Truth: Oh . my . god. Truer words have seldom been spoken. In fact, I think it’s safe to say, I often experience confusing sensations in my body. How could I not? I’m so “tuned in” to the world around me, like a radio dial set to EVERYTHING, that the internal sensations I have are not the only thing I’m feeling. There’s Everything Else, clamoring over each other like puppies in a basket, trying to get the most attention. LOOK AT ME! LOOK AT ME! I MATTER! PAY ATTENTION TO ME! That’s what all my sensations would be saying, if they could talk.
In the process of reacting to the outside world — light sensitivity, noise sensitivity, tactile defensiveness, smells, tastes, and all the associations that come up with each one… it’s a vibrantly rich sensory ecosystem I’ve got inside me. And yes, that leads to confusion. Especially when I’m under pressure and the stress is increasing my sensitivities. That’s the most confusing of all.
Question 17: For me sex is more a functional activity than it is an emotional one.
Fact: Yes. It is.
Truth: That’s not to say, it’s not fun. I’ve had some pretty amazing sex, and emotion has played a big part in it. But as I’ve always felt like sex was really for functional purposes — even the emotional aspect seems functional to me. You grow closer when you have sex. You want to be closer to someone, so therefore you have sex. Even emotionally, is serves a purpose. As I’ve gotten older, I’ve gotten a whole lot less interested in sex, I have to admit. It’s a relief, to not feel so compelled to exchange bodily fluids, but simply interact with other people as a person. The purposes that sex serves, I can fulfill in other ways, so meh – sexy… whatever.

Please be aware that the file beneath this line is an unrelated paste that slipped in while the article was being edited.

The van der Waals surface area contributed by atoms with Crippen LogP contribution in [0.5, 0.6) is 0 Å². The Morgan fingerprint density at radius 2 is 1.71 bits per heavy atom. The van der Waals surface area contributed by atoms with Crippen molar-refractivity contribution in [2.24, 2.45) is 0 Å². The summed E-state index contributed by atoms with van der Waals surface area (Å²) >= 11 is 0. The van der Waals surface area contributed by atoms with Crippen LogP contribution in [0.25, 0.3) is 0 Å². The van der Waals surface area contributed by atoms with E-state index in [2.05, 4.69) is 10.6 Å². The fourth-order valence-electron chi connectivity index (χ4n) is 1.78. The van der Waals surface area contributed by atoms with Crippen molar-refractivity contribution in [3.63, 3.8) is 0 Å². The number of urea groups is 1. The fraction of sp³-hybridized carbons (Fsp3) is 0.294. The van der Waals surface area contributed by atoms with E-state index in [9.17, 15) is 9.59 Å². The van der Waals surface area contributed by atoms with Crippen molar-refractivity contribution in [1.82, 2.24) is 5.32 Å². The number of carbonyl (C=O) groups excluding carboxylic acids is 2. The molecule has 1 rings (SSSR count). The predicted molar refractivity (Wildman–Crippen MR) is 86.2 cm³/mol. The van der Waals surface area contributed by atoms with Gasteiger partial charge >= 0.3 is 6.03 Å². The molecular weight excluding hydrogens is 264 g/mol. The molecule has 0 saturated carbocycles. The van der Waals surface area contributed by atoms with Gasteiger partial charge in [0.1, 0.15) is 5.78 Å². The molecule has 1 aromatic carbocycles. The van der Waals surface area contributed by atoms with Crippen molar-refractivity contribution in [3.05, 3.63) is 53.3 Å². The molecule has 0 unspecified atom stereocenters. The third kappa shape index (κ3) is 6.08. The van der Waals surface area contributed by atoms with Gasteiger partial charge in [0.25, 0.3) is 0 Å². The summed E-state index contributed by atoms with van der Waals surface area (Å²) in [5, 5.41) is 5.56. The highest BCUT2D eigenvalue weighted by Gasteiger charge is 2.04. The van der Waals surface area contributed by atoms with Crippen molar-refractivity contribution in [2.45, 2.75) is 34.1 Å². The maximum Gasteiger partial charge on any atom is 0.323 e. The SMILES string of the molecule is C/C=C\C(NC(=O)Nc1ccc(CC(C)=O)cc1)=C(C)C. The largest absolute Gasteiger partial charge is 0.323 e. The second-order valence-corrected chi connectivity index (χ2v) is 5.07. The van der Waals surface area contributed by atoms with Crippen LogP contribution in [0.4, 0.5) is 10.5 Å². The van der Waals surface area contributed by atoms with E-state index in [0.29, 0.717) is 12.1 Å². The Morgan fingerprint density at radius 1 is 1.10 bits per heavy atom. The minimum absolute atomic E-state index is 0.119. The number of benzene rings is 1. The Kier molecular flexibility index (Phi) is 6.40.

Question 18: Some people have told me I am cold or unresponsive to their needs.
Fact: Yep. That’s happened. A lot.
Truth: My partners have always bitched and moaned to me that I’m not as warm and caring as they want me to be. I’ve only had a handful of intimate partners (my current one has been with me for over 25 years), but they all have complained that I wasn’t warm-and-fuzzy enough. Sheesh.
Question 19: I don’t dream frequently, and when I do the dreams usually seem rather boring.
Fact: Oh, untrue. I dream pretty frequently, and the dreams are anything but boring.
Truth: My dreams are usually logistical nightmares — scenes of trying to find my way through a massive medical facility, university campus, or office complex… driving down long, twisting roads through a remote countryside. I’m generally trying to figure out how to get from Point A to Point B, and I have no idea how to do it… but I persevere, and I eventually get where I’m going, even though I have No Idea how I did it. I’m just relying on intuition and instinct in my dreams, and even though I generally achieve my ultimate goal, it’s confusing as hell and incredibly stressful. It’s a relief to wake up, actually.
Question 20: Friends have indicated, in one way or another, that I’m more in my head than in my heart.
Fact: Yes. They have.
Truth: What’s with this “in the heart” business, anyway? That makes no sense. Who would want to make all their decisions based on emotion? That’s not how my world works. At all. Getting from step 1 to step 2 to step 3 is an intellectual process. How can you do anything if you don’t understand the component parts and the steps to getting there? Why would you want to do anything else? People who are “in their heart” more than their head tend to make the kinds of decisions that have landed us in the awful situation we’re in today — prejudice and high emotion running the show. How’s that workin’ out for you, humanity? Not so great, huh… People who base their decisions on anything but fact and logic and what we clearly know about cause-and-effect, should be banned from government, as far as I’m concerned. Then again, the folks in power would probably still find a way to screw everything up, so maybe banning is a bad idea. But there should be a test… at the minimum… for not being batshit impulsive and prone to emotional decision-making.
That’s just what I think.
Note: This is part of a 4-part series about Alexithymia criteria, as well as related thoughts about the “subcondition” in general. You can find additional content at the links below:
Did you enjoy this? Please consider becoming a patron at Patreon.